These observations are presumably a consequence of intertwined genetic relationships between these conditions, said Mathews. "We found that, while OCD and ADHD directly shared genetic relationships with TS, the other , such as mood and anxiety disorders, appear to share with ADHD and/or OCD, but not directly with TS. Perhaps of more relevance for clinicians, parental history of ADHD—but not tics or OCD —is associated with a nearly two-fold increase in the risk of having more than one co-occurring psychiatric disorder."

The researchers found relatively low rates of other psychiatric conditions, including eating disorders, psychosis, and substance abuse, among TS patients.

Mathews and Scharf cautioned that their results are potentially skewed because many TS patients never seek medical attention for the disorder. "This is a somewhat biased sample, because the patients we studied came to a clinic or through the Tourette Syndrome Association. People who come to a clinic for treatment tend to have more severe TS or they have other psychiatric symptoms," said Mathews. "But this work still gives clinicians a good idea of what they should be on the lookout for."

Explore further: First GWAS studies of obsessive-compulsive disorder and Tourette syndrome published

Related Stories

First GWAS studies of obsessive-compulsive disorder and Tourette syndrome published

August 14, 2012
Two papers that will appear in the journal Molecular Psychiatry, both receiving advance online release, may help identify gene variants that contribute to the risks of developing obsessive-compulsive disorder (OCD) or Tourette ...

Genetic analysis reveals insights into the genetic architecture of OCD, Tourette syndrome

October 24, 2013
An international research consortium led by investigators at Massachusetts General Hospital (MGH) and the University of Chicago has answered several questions about the genetic background of obsessive-compulsive disorder ...

New report tackles lack of understanding of Tourette Syndrome in teenagers

July 3, 2014
Scientists have found the first reliable evidence that physical activity and sport can help children with Tourette Syndrome to reduce and control their tics and could offer new paths for treatment and therapies.

'Brain training' overcomes tics in Tourette syndrome, study finds

April 18, 2014
(Medical Xpress)—Children with Tourette Syndrome (TS) may unconsciously train their brain to more effectively control their tics, a study led by experts at The University of Nottingham has confirmed.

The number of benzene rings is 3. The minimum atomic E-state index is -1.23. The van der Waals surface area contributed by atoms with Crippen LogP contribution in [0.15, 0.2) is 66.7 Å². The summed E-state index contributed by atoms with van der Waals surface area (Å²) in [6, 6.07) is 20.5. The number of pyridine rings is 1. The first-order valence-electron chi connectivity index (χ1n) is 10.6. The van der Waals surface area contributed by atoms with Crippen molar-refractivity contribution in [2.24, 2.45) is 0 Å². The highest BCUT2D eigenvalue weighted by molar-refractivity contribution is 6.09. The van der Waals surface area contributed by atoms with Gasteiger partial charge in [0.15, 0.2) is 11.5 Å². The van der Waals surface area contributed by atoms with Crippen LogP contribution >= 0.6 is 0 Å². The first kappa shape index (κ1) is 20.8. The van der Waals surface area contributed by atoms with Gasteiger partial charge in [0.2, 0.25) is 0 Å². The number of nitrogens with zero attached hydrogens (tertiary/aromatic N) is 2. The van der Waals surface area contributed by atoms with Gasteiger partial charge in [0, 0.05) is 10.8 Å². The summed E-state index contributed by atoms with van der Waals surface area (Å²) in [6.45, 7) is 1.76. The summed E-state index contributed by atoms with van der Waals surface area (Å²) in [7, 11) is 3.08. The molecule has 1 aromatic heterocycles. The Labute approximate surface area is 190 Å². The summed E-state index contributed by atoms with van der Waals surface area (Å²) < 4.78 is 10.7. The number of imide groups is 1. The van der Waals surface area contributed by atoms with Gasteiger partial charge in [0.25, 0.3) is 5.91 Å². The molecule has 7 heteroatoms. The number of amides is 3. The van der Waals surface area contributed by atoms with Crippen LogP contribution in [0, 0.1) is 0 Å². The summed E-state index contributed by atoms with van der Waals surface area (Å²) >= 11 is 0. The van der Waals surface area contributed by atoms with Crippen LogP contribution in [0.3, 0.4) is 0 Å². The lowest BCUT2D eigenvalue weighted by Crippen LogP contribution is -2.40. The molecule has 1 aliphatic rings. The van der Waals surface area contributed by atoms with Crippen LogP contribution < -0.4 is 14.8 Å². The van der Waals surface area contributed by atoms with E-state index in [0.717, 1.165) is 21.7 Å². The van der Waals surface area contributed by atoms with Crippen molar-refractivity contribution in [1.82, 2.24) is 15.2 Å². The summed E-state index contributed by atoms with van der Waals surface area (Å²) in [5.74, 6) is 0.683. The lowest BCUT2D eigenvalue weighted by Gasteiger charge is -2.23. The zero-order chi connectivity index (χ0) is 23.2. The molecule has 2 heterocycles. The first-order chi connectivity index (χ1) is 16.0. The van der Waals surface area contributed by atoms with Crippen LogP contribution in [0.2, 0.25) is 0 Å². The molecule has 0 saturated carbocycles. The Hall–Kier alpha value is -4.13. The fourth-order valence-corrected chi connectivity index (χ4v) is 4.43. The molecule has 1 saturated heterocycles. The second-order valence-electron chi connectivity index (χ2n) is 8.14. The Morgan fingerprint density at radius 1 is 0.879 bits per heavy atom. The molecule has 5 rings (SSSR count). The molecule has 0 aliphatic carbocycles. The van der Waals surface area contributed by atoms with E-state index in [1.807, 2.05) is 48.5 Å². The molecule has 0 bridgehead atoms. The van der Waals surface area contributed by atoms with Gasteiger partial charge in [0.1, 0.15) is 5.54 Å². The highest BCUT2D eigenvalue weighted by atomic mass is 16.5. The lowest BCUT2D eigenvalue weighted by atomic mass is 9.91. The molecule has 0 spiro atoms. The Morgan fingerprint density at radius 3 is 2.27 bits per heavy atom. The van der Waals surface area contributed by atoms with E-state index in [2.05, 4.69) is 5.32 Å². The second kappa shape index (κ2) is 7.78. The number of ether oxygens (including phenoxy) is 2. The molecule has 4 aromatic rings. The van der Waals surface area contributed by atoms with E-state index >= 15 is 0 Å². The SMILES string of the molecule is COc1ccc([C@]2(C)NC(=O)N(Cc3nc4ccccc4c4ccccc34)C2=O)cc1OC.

Recommended for you

Junk food diet raises depression risk, researchers find

December 18, 2018
A diet of fast food, cakes and processed meat increases your risk of depression, according to researchers at Manchester Metropolitan University.

Looking on bright side may reduce anxiety, especially when money is tight

December 17, 2018
Trying to find something good in a bad situation appears to be particularly effective in reducing anxiety the less money a person makes, possibly because people with low incomes have less control over their environment, according ...

Levels of gene-expression-regulating enzyme altered in brains of people with schizophrenia

December 14, 2018
A study using a PET scan tracer developed at the Martinos Center for Biomedical Imaging at Massachusetts General Hospital (MGH) has identified, for the first time, epigenetic differences between the brains of individuals ...

Self-perception and reality seem to line-up when it comes to judging our own personality

December 14, 2018
When it comes to self-assessment, new U of T research suggests that maybe we do have a pretty good handle on our own personalities after all.

Video game players frequently exposed to graphic content may see world differently

December 13, 2018
People who frequently play violent video games are more immune to disturbing images than non-players, a UNSW-led study into the phenomenon of emotion-induced blindness has shown.

Researchers discover abundant source for neuronal cells

December 13, 2018
USC researchers seeking a way to study genetic activity associated with psychiatric disorders have discovered an abundant source of human cells—the nose.

0 comments

Please sign in to add a comment. Registration is free, and takes less than a minute. Read more

Click here to reset your password.
Sign in to get notified via email when new comments are made.